Many people mistakenly see skepticism as argumentative and confuse it with cynicism or criticism. Skepticism is simply an approach to life where you question everything and don’t take things as you are told at face value. Cynicism, on the other hand, is where you believe everyone is out to get you by intentionally misleading you down the wrong path for their benefit. They are two completely different things. A cynical person may or may not be skeptical, and a skeptical person may or may not be cynical. Sometimes, skepticism might be cynicism, depending on the presentation of tone, phrasing, and content.

People don’t like to feel disbelieved or as if they are being interrogated. Hence, it often gets met with resistance. It is certainly not a pleasant experience to have someone throwing questions at you and challenging you. It may cause friction between you and your subject. I have been on both ends of the room many times, as has everyone. It is an unpleasant experience for both parties, but often may be necessary.

Arguably, schools already teach healthy skepticism to a degree. Teachers encourage asking questions, analyzing things like books, questioning sources like Wikipedia for authenticity, and using scientific methods in science class. However, I’m not sure if there is enough inquiry-based learning like the case study Dr. Sagan does in this book. There are no debates or enough Socratic Method of learning taking place beyond a few lessons on what it is. Schools may try to avoid such situations to avoid standoffs and arguments. I’m not sure how the education system can further expand healthy skepticism into the classroom from a young age, other than through the debate club. Even in college, such instances where students were openly questioning each other were rare.

Dr. Sagan does a great job of showing us that skepticism goes deeper. We can consider it a way of thinking, breaking down problems into compartments, and a crucial ingredient of science.

Scientific Thinking

Science, ultimately, is not about what you believe but what you can prove (or disprove). It can lead to discomfort when it may threaten one’s religious or pseudoscience views, beliefs, and feelings. Dr. Sagan teaches us in ‘Demon-Haunted World’ to respond to these sorts of views with compassion. Mocking would do nothing but make matters worse.

Scientific skepticism certainly makes it tough to deal with ideas based not on logic but on the supernatural or paranormal. Too often, people present these sorts of ideas as facts, but underneath are exaggerations, fears, dreams, and often straight-up scams. Yet if these ideas can’t stand scrutiny and verification through pieces of evidence or testability, do these beliefs deserve to be treated differently so as not to upset the person(s)? It’s a challenging prospect, one that I juggle with myself often. Especially when individuals present religious views, supernatural facts, or pseudosciences, such as astrology, as facts and bygone conclusions. Often these are presented as cultural beliefs and argued as a means to uphold culture, which I find puzzling. It seems almost like a defense mechanism people use to avoid having to defend their beliefs.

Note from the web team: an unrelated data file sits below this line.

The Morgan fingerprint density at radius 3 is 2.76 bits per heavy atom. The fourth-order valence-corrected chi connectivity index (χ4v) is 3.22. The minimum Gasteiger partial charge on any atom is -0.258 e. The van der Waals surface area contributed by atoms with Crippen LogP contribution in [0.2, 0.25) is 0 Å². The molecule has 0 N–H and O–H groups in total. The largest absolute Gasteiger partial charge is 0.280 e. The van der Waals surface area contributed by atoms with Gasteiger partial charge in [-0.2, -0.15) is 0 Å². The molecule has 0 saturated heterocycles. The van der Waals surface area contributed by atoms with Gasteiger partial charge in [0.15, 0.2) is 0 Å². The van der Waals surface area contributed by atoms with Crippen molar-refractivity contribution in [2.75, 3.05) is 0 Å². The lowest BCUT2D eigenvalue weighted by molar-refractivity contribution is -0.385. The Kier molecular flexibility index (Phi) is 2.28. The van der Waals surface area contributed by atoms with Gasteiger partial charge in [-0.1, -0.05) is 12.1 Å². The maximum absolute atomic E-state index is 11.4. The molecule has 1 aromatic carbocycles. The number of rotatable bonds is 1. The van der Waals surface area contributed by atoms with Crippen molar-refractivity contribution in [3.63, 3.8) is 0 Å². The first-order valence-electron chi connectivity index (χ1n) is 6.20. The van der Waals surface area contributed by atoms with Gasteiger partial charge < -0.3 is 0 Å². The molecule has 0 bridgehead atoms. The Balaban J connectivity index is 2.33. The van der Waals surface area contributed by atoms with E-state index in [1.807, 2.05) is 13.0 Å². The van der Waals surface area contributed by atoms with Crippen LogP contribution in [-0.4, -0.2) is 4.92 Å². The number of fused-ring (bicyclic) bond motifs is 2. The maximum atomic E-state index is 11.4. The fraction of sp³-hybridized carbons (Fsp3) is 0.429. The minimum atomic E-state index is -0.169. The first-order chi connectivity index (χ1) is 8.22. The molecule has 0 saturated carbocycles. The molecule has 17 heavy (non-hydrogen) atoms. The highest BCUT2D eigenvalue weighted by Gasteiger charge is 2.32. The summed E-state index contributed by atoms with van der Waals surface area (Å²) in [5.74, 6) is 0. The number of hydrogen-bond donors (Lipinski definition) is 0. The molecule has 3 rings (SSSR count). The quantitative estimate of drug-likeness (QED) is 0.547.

Contentious arguments against such beliefs can cast the scientific skeptic aside as a cynic. As Dr. Sagan argues, it is essential to find a healthy balance between being overly skeptical versus being excessively gullible.

Beyond Demon-Haunted World

Since Dr. Sagan wrote this book, there have been new findings, such as finding gravitational waves and finding the existence of the Higgs-boson particle (often called the ‘God particle’ since it provides mass to other particles). These were hypothetical and mathematically calculated up to that point before being discovered years later. Scientists also discovered water on the moon and Mars (with free-flowing water on Mars at certain times of the year and in certain locations). We now know that Mars does not have any remnants of ancient life on the surface – there are signs of rivers and lakes, but they have been dry for perhaps a billion years. The rovers have been crucial in getting first-hand data and high-resolution images of the landscape. Tabloids still exist, but now social media like Twitter is stirring the pot more than any tabloid out there (not that it would surprise Dr. Sagan).

There is much to learn from Dr. Sagan to this day. He lives on through his books. I believe that if every politician and citizen spent some time reading Dr. Sagan’s books (including this), the world would be a better and happier place. It all begins with ensuring the population is well-educated. These books are more about life and people than about science. Science is but a vessel on the path towards a healthier society, enlightened civilization, and a better world.

Any issues? Recommendation?

The ‘Demon-Haunted World’ is a must-read book. It may not be a fast read, but the ideas within are too important to overlook. Dr. Sagan presents scientific ideas in a detailed, poignant, and sensible manner. I believe this should be required reading in High School, perhaps as summer reading.

Harsh Shukla